William Hastie was born in Wandlockhead, Dumfries on 7 July 1842 and died in Edinburgh on 31 August 1903. He enrolled at the University of Edinburgh in 1859, where he studied first philosophy and then theology (MA 1867, BD 1869); he completed his theological studies in Glasgow with John Caird, and then on the Continent at various German, Dutch and Swiss universities. A Church of Scotland missionary in Calcutta from 1878, he was forced to return to Scotland in 1883 due to clashes with his superiors. Temporarily suspended from his ecclesiastical duties, he spent several years engaged in the translation from German of works of theology, philosophy and law. In 1895 he was appointed Professor of Divinity at Glasgow University, where he taught up until his death. Besides works of a theological and religious nature, Hastie was responsible for several successful translations of classic philosophical works. In 1886 he translated the introduction to Hegel's lessons on aesthetics and the chapter on aesthetics in Karl Ludwig Michelet's System der Philosophie als exacte Wissenschaft. But it is above all as a translator of Kant that Hastie is known: in 1887 he published a translation of the Rechtslehre, partially reprinted in 1891 together with other writings on political philosophy and the philosophy of history by Kant; in 1900, he published an English translation, with a lengthy Introduction, of the scientific sections of the Allgemeine Naturgeschichte, and the 1754 essay on the rotation of the earth. His translations of Kant were particularly successful and were reprinted many times.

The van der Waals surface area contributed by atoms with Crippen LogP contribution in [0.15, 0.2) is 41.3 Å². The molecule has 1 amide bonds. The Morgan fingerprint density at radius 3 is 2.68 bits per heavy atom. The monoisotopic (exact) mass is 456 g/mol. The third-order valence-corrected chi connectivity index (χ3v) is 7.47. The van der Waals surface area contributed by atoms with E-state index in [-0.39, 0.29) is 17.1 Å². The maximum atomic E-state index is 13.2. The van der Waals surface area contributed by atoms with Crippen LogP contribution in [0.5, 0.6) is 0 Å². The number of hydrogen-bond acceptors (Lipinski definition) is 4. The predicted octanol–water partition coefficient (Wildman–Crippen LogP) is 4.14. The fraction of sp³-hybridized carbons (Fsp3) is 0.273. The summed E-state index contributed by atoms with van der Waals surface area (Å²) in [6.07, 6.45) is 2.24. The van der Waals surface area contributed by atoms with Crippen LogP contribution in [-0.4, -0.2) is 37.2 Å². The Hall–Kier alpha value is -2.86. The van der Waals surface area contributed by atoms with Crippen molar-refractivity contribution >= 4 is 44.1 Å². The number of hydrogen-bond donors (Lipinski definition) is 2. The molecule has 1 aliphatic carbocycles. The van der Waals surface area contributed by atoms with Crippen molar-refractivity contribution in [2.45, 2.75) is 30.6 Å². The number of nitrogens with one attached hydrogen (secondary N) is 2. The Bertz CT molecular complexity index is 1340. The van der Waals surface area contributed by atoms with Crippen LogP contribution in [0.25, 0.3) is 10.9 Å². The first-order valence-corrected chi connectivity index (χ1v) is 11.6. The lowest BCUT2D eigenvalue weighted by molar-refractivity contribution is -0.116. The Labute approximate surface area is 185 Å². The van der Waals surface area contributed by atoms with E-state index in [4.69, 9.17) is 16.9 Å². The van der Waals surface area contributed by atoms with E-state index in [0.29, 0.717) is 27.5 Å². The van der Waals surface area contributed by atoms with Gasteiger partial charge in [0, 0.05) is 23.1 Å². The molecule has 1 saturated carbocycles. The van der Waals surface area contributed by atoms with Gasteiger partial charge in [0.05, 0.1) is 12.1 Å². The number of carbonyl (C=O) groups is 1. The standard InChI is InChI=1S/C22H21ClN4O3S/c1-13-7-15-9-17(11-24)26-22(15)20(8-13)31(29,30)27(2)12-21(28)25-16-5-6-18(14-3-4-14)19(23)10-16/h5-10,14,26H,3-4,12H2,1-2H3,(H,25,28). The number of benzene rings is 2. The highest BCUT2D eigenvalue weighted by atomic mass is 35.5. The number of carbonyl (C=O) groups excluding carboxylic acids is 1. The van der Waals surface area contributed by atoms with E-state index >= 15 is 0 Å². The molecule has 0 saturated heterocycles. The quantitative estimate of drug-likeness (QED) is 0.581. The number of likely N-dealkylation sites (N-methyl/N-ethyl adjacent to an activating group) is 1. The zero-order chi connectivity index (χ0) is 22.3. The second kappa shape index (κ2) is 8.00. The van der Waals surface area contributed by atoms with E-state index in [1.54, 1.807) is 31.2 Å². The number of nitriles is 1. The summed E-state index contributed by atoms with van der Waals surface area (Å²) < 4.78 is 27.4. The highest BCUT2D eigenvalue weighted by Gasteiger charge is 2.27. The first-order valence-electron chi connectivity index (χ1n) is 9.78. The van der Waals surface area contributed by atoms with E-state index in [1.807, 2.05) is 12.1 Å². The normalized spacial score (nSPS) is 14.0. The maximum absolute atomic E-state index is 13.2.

From The Continuum Encyclopedia of British Philosophy in Oxford Reference.